Charlotte, NC (SportsNetwork.com) - Bill Elliott, a former Cup Series champion, and Wendell Scott, the first African-American to win a race in NASCAR's premier racing circuit, were among those selected into the 2015 class of inductees for the NASCAR Hall of Fame.
Joe Weatherly, a two-time Cup champion, Fred Lorenzen, who won 26 races in the sport's top series, including the Daytona 500 and World 600 (Charlotte) in 1965, and Rex White, a former premier series champion as well, will join Elliott and Scott in the NASCAR HofF's sixth class.
Anne Bledsoe France, the wife of NASCAR founder Bill France Sr., was named as the inaugural winner of the Landmark Award, which honors outstanding contributions to NASCAR. She first served as secretary and treasurer of NASCAR, and when Daytona International Speedway opened in 1959, took over the same roles for the track's parent company, International Speedway Corp.
The hall's voting panel met on Wednesday in Charlotte to vote on next year's induction class as well as the Landmark Award. For the first time this year, the panel included the reigning NASCAR Sprint Cup Series champion -- Jimmie Johnson. A national fan vote made up the panel's 54th and final ballot. NASCAR chairman and CEO Brian France announced the new inductees. The 2015 Induction Day at the NASCAR HoF is scheduled for Jan. 30.
"This was undoubtedly the most difficult class to choose from; it was the most competitive and the most difficult," France said in his opening remarks.
Elliott garnered 87 percent of the vote, followed by Scott (58 percent), Weatherly (53 percent), White (43 percent) and Lorenzen (30 percent).
The five inductees came from a group of 20 nominees. Recent changes were made to the selection of nominees, including the list being trimmed from 25 to 20. Any driver who is over the age of 55 and has competed for a minimum of 10 years or any person with at least 30 years in the sport is eligible for induction into the HofF. Elliott was added to the nominee list earlier this year.
Results for the fan vote conducted through NASCAR.com, in order of votes received, were: Scott, Elliott, Parsons, White and Terry Labonte.
Known as "Awesome Bill From Dawsonville (Georgia)," Elliott had an illustrious 37-year career as a driver in NASCAR. His 44 wins rank him 16th all-time and his 55 poles rank eighth. He won the Cup Series championship in 1988 and scored victories in the Daytona 500 in '85 and '87. In addition, Elliott won NASCAR's "Most Popular Driver" Award a record 16 times.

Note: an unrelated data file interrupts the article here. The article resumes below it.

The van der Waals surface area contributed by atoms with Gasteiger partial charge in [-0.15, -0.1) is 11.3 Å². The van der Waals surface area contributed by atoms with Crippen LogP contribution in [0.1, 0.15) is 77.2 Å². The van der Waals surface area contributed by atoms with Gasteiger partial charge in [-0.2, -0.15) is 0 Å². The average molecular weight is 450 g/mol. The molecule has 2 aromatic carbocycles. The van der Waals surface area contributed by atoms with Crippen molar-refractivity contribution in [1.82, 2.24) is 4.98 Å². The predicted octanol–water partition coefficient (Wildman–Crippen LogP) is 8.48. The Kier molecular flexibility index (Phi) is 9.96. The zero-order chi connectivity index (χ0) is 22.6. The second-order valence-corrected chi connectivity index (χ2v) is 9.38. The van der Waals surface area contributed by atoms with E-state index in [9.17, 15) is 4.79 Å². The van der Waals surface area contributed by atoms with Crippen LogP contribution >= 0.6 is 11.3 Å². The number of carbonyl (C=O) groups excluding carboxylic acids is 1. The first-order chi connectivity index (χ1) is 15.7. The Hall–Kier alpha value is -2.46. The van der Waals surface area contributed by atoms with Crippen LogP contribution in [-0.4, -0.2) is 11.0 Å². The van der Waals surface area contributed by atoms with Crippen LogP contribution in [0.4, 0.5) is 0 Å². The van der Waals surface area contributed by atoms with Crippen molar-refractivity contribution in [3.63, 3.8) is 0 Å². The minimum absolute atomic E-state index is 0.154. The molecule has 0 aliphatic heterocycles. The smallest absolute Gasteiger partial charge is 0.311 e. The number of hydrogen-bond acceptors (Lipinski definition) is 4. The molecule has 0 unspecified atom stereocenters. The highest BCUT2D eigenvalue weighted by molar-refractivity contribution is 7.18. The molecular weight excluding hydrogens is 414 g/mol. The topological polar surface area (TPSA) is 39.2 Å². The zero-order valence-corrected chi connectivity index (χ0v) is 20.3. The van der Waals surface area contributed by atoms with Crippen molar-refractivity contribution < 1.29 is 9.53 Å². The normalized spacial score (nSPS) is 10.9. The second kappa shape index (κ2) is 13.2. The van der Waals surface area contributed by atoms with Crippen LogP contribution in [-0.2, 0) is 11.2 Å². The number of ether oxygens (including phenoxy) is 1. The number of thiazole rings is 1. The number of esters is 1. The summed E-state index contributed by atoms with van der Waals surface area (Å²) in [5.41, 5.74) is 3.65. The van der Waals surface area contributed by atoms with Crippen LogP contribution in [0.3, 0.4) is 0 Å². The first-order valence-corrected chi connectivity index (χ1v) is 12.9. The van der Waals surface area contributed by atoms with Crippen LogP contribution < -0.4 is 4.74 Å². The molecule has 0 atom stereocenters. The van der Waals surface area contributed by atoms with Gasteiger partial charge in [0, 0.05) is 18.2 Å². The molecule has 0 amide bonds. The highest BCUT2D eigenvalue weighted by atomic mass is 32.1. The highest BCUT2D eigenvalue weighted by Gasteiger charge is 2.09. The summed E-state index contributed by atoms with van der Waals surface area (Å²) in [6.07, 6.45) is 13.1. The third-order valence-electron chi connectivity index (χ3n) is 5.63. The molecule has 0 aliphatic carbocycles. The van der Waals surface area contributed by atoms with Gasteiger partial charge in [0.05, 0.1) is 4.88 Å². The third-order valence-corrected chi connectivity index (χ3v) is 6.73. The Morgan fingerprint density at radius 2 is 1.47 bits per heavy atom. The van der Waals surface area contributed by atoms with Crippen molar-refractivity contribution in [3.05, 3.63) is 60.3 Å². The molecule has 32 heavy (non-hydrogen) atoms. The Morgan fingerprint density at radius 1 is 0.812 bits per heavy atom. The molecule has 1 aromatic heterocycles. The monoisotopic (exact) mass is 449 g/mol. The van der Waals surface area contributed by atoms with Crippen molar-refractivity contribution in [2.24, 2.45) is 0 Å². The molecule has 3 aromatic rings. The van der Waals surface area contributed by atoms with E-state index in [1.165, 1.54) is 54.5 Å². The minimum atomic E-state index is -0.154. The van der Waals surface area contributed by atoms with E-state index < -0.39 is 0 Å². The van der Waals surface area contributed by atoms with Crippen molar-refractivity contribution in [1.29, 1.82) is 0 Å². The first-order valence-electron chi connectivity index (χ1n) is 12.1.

"I'm just totally speechless of this whole thing," Elliott said. "I never imagined being in the Hall of Fame. I just never imagined in a million years that I'd ever end up here, especially starting out as a little red-headed, runny-nose kid from Dawsonville, Georgia."
Elliott's 18-year-old son, Chase, is a rookie in the Nationwide Series this year. Chase Elliott has already scored two Nationwide wins and currently holds the lead in the series' championship point standings.
Scott was the first African-American to race full-time in NASCAR's top series. His only win in the series came in December 1963 at Speedway Park in Jacksonville, Florida. Scott recorded 147 top-10 finishes in 495 starts during his 13-year on the premier circuit. Prior to that, he had won more than 100 races at local tracks, including 22 races at Southside Speedway in Richmond, Virginia, in 1959, en route to capturing both the Sportsman Division and NASCAR Virginia Sportsman championships. He died in 1990.
Members of Scott's family attended the NASCAR HofF Class of 2015 announcement.
"I kind of felt like it was his moment," said Sybil Scott, his daughter. "I felt that people who were making the decision probably felt that too. I know the fans have been out there voting like crazy, so I felt comfortable about that one fan vote. I just feel this was daddy's moment."
Part of Scott's legacy in the sport extends to present day with NASCAR's Drive for Diversity program, the leading youth development initiative for multicultural and female drivers across the motorsport industry since 2004.
Weatherly's titles in the Cup Series came in 1962 and '63. He also won 25 races during his career in the series. A decade earlier in 1952-53, Weatherly won 101 events in the NASCAR Modified division, claiming that title in '53. He competed in NASCAR's short-lived Convertible Division from 1956-59, winning 12 times.
Lorenzen got his start in NASCAR as a mechanic with the famed Holman-Moody team in 1960, but he was elevated to lead driver by the end of the year. He won three races in only 15 starts the following season. Lorenzen's best overall season came in 1963, posting six wins, 21 top-five finishes and 23 top-10s in 29 starts. Despite missing 26 races that season, he finished third in the standings.
Competing in the Cup Series from 1956-64, White was a short-track specialist in an era in which those tracks dominated the schedule. Of his 28 career wins in the series, only two came on tracks longer than one mile in length. White finished among the top-five in nearly a half of his 233 races and outside the top-10 only 30 percent of the time. He won six times during his 1960 championship season.
"I didn't feel like I would beat the guys that were nominated this year," White said. "Hoping, but anyway I made it."